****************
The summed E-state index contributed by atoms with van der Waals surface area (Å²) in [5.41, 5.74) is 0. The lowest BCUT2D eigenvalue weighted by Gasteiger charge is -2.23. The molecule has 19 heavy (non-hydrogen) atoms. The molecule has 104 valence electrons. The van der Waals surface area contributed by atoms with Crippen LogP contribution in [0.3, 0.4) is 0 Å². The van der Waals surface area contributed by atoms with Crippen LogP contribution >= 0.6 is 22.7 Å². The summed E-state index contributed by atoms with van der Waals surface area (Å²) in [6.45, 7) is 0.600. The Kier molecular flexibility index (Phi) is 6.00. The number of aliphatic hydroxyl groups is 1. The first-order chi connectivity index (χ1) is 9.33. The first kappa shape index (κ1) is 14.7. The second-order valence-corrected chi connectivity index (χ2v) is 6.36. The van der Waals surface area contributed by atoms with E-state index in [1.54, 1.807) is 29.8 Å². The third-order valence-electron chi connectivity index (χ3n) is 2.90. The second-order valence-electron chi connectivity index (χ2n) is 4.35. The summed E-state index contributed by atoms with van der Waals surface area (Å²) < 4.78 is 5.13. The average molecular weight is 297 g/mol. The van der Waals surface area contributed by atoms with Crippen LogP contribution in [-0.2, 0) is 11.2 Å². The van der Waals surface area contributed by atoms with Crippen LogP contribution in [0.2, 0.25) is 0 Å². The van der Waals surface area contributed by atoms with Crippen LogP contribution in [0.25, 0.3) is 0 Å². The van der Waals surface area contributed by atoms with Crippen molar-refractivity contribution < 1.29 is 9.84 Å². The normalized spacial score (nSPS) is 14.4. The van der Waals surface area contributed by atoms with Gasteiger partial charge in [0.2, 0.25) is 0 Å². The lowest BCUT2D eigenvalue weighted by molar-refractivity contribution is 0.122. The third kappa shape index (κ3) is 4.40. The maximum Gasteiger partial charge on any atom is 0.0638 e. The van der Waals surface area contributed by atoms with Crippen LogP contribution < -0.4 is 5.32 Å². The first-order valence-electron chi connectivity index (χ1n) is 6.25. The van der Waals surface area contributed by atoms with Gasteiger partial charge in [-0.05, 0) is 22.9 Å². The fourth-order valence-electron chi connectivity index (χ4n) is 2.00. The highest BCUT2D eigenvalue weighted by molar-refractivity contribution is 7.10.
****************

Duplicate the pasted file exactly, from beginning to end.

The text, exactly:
The summed E-state index contributed by atoms with van der Waals surface area (Å²) in [5.41, 5.74) is 0. The lowest BCUT2D eigenvalue weighted by Gasteiger charge is -2.23. The molecule has 19 heavy (non-hydrogen) atoms. The molecule has 104 valence electrons. The van der Waals surface area contributed by atoms with Crippen LogP contribution in [0.3, 0.4) is 0 Å². The van der Waals surface area contributed by atoms with Crippen LogP contribution >= 0.6 is 22.7 Å². The summed E-state index contributed by atoms with van der Waals surface area (Å²) in [6.45, 7) is 0.600. The Kier molecular flexibility index (Phi) is 6.00. The number of aliphatic hydroxyl groups is 1. The first-order chi connectivity index (χ1) is 9.33. The first kappa shape index (κ1) is 14.7. The second-order valence-corrected chi connectivity index (χ2v) is 6.36. The van der Waals surface area contributed by atoms with E-state index in [1.54, 1.807) is 29.8 Å². The third-order valence-electron chi connectivity index (χ3n) is 2.90. The second-order valence-electron chi connectivity index (χ2n) is 4.35. The summed E-state index contributed by atoms with van der Waals surface area (Å²) < 4.78 is 5.13. The average molecular weight is 297 g/mol. The van der Waals surface area contributed by atoms with Crippen LogP contribution in [-0.2, 0) is 11.2 Å². The van der Waals surface area contributed by atoms with Crippen LogP contribution in [0.2, 0.25) is 0 Å². The van der Waals surface area contributed by atoms with Crippen LogP contribution in [0.25, 0.3) is 0 Å². The van der Waals surface area contributed by atoms with Crippen molar-refractivity contribution < 1.29 is 9.84 Å². The normalized spacial score (nSPS) is 14.4. The van der Waals surface area contributed by atoms with Gasteiger partial charge in [0.2, 0.25) is 0 Å². The lowest BCUT2D eigenvalue weighted by molar-refractivity contribution is 0.122. The third kappa shape index (κ3) is 4.40. The maximum Gasteiger partial charge on any atom is 0.0638 e. The van der Waals surface area contributed by atoms with Crippen LogP contribution < -0.4 is 5.32 Å². The first-order valence-electron chi connectivity index (χ1n) is 6.25. The van der Waals surface area contributed by atoms with Gasteiger partial charge in [-0.05, 0) is 22.9 Å². The fourth-order valence-electron chi connectivity index (χ4n) is 2.00. The highest BCUT2D eigenvalue weighted by molar-refractivity contribution is 7.10.